September 15, 2014

Sci + Tech | February 3, 2014
Signatures of consciousness
Opening the door to the human mind
Written by | Visual by Alisa Brandt | The McGill Daily

Human curiosity about the nature of its own conscious experience is not new. The problem seems as old as human thought. Throughout the ages, philosophers and scientists have been, above all, intrigued by the unique and non-transferable nature of the human mind and amazed by the elusiveness of this phenomenon. For a long time, we thought such a complex matter escaped the possibility of being scientifically addressed. If science measures and analyzes objective events, then how could this subjective topic be a part of its inquiry?

Even though, historically, society has been inclined to believe in a ‘separate’ soul, apart from the physiological processes of the body, currently most people in different fields accept the fact that the mind arises from the physiological processes occuring n the brain. Before the 1970s, scientists did not dare raise this topic. Nowadays, thanks to new brain-imaging technologies, they are beginning to make progress in a field that used to belong exclusively to philosophers. This is how Stanislas Dehaene, a professor at the Collège de France, started his talk on “Signatures of Consciousness in the Human Brain” at the Institut Universitaire de Gériatrie de Montréal.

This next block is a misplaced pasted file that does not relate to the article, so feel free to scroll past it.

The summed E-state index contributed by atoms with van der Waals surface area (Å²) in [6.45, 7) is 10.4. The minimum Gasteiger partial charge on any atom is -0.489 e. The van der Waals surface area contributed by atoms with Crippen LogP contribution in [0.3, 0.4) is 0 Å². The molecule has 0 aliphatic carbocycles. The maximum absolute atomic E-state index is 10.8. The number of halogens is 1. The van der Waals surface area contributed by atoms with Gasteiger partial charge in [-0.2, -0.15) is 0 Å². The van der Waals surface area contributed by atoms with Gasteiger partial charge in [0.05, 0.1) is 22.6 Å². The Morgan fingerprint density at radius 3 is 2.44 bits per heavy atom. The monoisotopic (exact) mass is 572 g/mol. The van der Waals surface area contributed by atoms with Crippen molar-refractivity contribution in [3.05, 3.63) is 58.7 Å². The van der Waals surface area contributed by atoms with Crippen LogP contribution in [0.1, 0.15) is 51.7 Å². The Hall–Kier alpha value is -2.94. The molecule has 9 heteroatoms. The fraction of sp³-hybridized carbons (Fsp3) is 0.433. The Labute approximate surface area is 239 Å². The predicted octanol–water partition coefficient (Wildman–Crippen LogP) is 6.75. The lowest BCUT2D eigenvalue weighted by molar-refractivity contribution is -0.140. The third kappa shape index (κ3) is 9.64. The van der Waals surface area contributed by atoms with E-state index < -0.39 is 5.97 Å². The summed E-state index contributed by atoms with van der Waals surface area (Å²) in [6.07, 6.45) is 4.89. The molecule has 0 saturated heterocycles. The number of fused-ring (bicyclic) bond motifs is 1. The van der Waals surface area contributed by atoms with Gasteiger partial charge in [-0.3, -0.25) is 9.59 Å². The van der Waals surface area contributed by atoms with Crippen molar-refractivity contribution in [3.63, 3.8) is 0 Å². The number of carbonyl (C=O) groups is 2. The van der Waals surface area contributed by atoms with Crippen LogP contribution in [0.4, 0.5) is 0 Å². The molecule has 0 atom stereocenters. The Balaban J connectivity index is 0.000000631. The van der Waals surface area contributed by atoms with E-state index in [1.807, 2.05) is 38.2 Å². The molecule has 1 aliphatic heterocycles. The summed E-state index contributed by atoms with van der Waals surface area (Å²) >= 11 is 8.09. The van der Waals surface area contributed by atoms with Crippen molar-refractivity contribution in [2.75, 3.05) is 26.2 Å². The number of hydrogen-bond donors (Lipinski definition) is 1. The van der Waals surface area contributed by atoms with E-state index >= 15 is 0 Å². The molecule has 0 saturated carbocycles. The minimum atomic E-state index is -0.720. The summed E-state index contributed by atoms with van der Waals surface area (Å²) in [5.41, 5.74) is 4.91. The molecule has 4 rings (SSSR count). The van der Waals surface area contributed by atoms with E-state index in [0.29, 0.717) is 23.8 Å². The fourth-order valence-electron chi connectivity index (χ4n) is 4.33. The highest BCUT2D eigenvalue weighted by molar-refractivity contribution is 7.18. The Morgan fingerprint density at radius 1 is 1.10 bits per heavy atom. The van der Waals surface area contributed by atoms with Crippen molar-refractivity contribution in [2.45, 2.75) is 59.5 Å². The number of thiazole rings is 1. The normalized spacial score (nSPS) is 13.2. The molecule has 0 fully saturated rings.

So, how to study consciousness? Many theoretical approaches have attempted to answer complex questions like what it is or how and why our sense of self originates. For this so called “hard” problem of consciousness, Dehaene thinks a better comprehension of the phenomenon will emerge from its decomposition into smaller, simpler questions, addressable by minimal experimental paradigms. When it comes to more abstract philosophical problems, he believes we need a much better definition before experimenting with them.

By comparing conscious and non-conscious brain states (using brain imaging methods such as functional magnetic resonance imaging or electroencephalography that allow us to see the living, acting brain), researchers have been able to identify the functional changes that underlie conscious experience.

Dehaene’s approach is based on the “workspace-model theory,” proposed by Bernard J. Baars in his book, A Cognitive Theory of Consciousness. According to this model, consciousness is the ability to share information from inside a module to the rest of the brain. By comparing conscious and non-conscious brain states (using brain imaging methods such as functional magnetic resonance imaging or electroencephalography that allow us to see the living, acting brain), researchers have been able to identify the functional changes that underlie conscious experience. These are the so called “signatures of consciousness.” This has special relevance when it comes to potential clinical applications. For example, looking for these signatures could help us to detect consciousness in a patient that does not have the ability to communicate due to brain damage.

The question of the social and cultural context of our conscious experience has also been of interest to neuroscientists. “[Our lab] tries to study the most basic aspects of consciousness […] But I am also personally interested in how you perceive digits and words. These are of course enormously influenced by culture; we can only recognize them because we have gone to school.” Dahaene went on to illustrate the example of school as an external influence on our brains by explaining how the processing of faces is moved from the left hemisphere to the right when we learn to read, so visual processing of words takes the place in the brain where faces used to be.